North Dakota plant suggestions neededforgive my ignorance

Mid-Cape, MA(Zone 7a)

Forgive my ignorance. . . I realize this is a very general question but I don't know how else to get information. I am a transplanted Californian now living on Cape Cod (zone 7a) , who wants to create a Memory Garden here in honor of my dear father. He hailed from Lisbon, North Dakota, graduated from UND, and remained a proud son of Dakota even though he lived his later life in California. My garden would be about 10' x 10', and I'd be interested in both sun and shade tolerant plants, perennials and annuals. I plan to put in a Prairie Rose, but are there any other plantings that are particularly relevant to North and South Dakota, or maybe to the upper Midwest? As I said, forgive my ignorance. . .

south central, WI(Zone 5a)

No ignorance..just different zone.
Anything with his name, hobbies? Daylilies (dormant and SEV would certainly make it), iris (bearded and Siberian) and hostas. Between the 3, must have every name, description, color etc in the book.
Penstemon "Husker Red", the tall sedums like "Autumn Joy", Tarda tulips,daffodils of all types, meadow rue, primroses, peonies, Christmas ferns, butterfly weed and butterfly bush, rudbeckia, ..
Off hand , the above mix was from a mental run around my garden of plants that I don't pamper and haven't had bug/disease problems with. Tall larkspur is a nice re-seeding annual and isn't bulky so doesn't obscure other plantings.

good luck

Middleton, WI(Zone 4b)

just a thought http://davesgarden.com/guides/pf/go/160777/

Mid-Cape, MA(Zone 7a)

Oh Marcia, I thank you so much for your detailed list--good to see that several of your suggestions are for plants that I like already and that also are resistant to bug/diseases. And some from your list are new to me, like the tall larkspur, Tarda tulips and the "Husker Red" penstemon. I really appreciate your thoughts.

And thanks to you, duck-toller, for the suggestion of Dakota Mock Vervain, which I would never have thought of--it sounds great. In fact, because of you I just used the word "Dakota" in a search of the DG PlantFiles and found that there are LOTS of plants with Dakota in their name. Love that! . . . and through this search I was reminded of potatoes, which I'd love to plant! My mother's family was in the potato-seed business in Arnegaard, ND! (Yup, I'm a Dakotan on both sides. Ya, you betcha.)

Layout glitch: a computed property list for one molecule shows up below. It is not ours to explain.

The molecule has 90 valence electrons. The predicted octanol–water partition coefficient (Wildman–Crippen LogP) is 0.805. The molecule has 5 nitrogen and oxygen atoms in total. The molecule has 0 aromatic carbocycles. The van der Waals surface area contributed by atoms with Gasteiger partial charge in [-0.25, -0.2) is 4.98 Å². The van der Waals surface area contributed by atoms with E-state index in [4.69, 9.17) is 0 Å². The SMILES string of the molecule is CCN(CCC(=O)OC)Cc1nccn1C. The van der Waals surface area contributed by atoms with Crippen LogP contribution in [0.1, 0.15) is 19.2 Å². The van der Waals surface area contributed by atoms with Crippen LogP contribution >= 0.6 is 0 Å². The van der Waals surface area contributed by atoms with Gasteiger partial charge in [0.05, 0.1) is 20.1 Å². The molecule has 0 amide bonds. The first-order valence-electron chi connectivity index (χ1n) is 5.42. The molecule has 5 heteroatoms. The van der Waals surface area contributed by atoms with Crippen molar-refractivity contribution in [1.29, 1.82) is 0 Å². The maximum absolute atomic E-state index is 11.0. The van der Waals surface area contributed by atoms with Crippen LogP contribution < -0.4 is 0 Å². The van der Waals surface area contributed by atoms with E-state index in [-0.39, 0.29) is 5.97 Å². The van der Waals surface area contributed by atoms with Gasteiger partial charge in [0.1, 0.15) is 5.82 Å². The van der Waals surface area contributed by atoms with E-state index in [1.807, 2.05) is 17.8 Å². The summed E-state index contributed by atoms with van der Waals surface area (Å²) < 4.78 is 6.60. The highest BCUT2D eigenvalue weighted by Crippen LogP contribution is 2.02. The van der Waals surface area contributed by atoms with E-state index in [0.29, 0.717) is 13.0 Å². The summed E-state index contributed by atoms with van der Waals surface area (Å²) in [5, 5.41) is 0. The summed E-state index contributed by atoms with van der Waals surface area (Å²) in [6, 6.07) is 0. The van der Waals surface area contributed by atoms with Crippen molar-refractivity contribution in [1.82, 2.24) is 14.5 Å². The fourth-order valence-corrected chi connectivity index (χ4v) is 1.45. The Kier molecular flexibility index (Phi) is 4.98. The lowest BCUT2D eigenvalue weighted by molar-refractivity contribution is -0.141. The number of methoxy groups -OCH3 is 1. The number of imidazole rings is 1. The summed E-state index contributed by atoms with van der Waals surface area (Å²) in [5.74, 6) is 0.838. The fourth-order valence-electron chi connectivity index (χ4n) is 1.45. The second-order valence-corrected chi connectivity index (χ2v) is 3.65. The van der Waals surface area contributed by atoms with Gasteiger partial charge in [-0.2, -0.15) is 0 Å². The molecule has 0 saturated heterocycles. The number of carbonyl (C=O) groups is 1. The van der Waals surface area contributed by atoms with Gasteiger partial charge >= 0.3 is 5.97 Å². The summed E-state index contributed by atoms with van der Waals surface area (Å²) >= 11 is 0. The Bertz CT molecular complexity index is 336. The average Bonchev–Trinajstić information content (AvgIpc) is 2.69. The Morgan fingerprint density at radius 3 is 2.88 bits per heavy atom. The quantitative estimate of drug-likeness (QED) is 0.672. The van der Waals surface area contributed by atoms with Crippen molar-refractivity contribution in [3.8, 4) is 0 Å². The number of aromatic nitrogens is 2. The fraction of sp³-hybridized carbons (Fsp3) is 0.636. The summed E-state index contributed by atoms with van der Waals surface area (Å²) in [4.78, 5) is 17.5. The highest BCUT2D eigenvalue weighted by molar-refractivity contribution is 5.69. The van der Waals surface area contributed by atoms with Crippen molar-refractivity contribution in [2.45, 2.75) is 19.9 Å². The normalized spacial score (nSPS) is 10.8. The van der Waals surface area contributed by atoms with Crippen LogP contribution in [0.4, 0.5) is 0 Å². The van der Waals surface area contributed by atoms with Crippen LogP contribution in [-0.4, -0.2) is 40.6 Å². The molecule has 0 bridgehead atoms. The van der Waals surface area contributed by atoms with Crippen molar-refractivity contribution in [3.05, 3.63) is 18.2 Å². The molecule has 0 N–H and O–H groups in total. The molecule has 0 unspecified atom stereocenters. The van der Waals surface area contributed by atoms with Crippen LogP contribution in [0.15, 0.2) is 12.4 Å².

Anyway, I'm inspired by both of you and thank you for your suggestions. I feel really good about making a Dakota garden for my dad. Thank you.

south central, WI(Zone 5a)

You are very welcome. I have a memory garden of my own and add to it when find just the right thing.

Mount Prospect, IL(Zone 5b)

You could also look into Shasta Daisies (Leucanthum) and coneflowers (Echinea). They are prairie natives and there's lots of different cultivars, they are very tough and zero care.

Mid-Cape, MA(Zone 7a)

I didn't realize that the Shastas and coneflowers were prairie natives. I love both of them and they are reliable, disease-resistant flowers here on the Cape.

I had no idea that so many of the prairie-friendly plants are those who do well here on the Cape too. Makes me feel closer to my dad, somehow. Thanks.

Saint Bonifacius, MN(Zone 4a)

Shasta Daisy (Chrysanthemum maximum) is native to parts of Europe, not anywhere in North America. You do see Ox-eye daisy in the wild here, but that is also an ivasive from the old world. There are native daisy-looking wildflowers, but to my knowledge, there are no daisies related to Shastas (Leucanthum sp.) that are native to the Upper Midwest.

Many Coneflowers (Echinacea spp., Ratibida spp.) are native to the Dakotas, along with several wild sunflowers (Helianthemum, Heliopsis).

you are right, it is interesting how a lot of prairie plants find comfortable refuge in certain niches, even when the major ecosystem is forest or shoreline. I find many in the rocky areas of northeastern Minnesota - which is generally boreal forest.

Mount Prospect, IL(Zone 5b)

Leftwood, you are correct, Shasta daisies are native to Europe but are widely naturalized here. I am mixing up my native and non-native plants, I'm afraid.

Mid-Cape, MA(Zone 7a)

Quoting:
Many Coneflowers (Echinacea spp., Ratibida spp.) are native to the Dakotas, along with several wild sunflowers (Helianthemum, Heliopsis).

Leftwood, I'd forgotten about sunflowers, which I love. What would be the best way to identify wild sunflowers to plant in my dad's garden? I'm a novice at this, and have only planted seeds of the usual giant types.


Saint Bonifacius, MN(Zone 4a)

Actually, I am not too learned on the subject of wild sunflowers either. In fact I forgot the other main genus, Helianthus, which the annual garden sunflower belongs to. Of course, the wild ones do not have large flowers, but have many of them. They should be easy to spot in the meadow/roadsides/prairies now as they are in full bloom. There are selected cultivars sold at regular nurseries, and you can get a taste of the kinds from a prairie nursery like Prairie Moon or Landscape Alternatives and the like.

Most don't get this large, but this would be an example of a selection:.
http://plantdelights.com/Catalog/Current/Detail/04212.html

Mid-Cape, MA(Zone 7a)

Thank you, Leftwood. I am glad to be reminded of Helianthus--which I have seen and really like because they are so floriferous. Thanks also for the suggestions of sources to find them.
I am so appreciative of everyone's advice. I think I need to dig up even more lawn to create a bigger bed for my dad.

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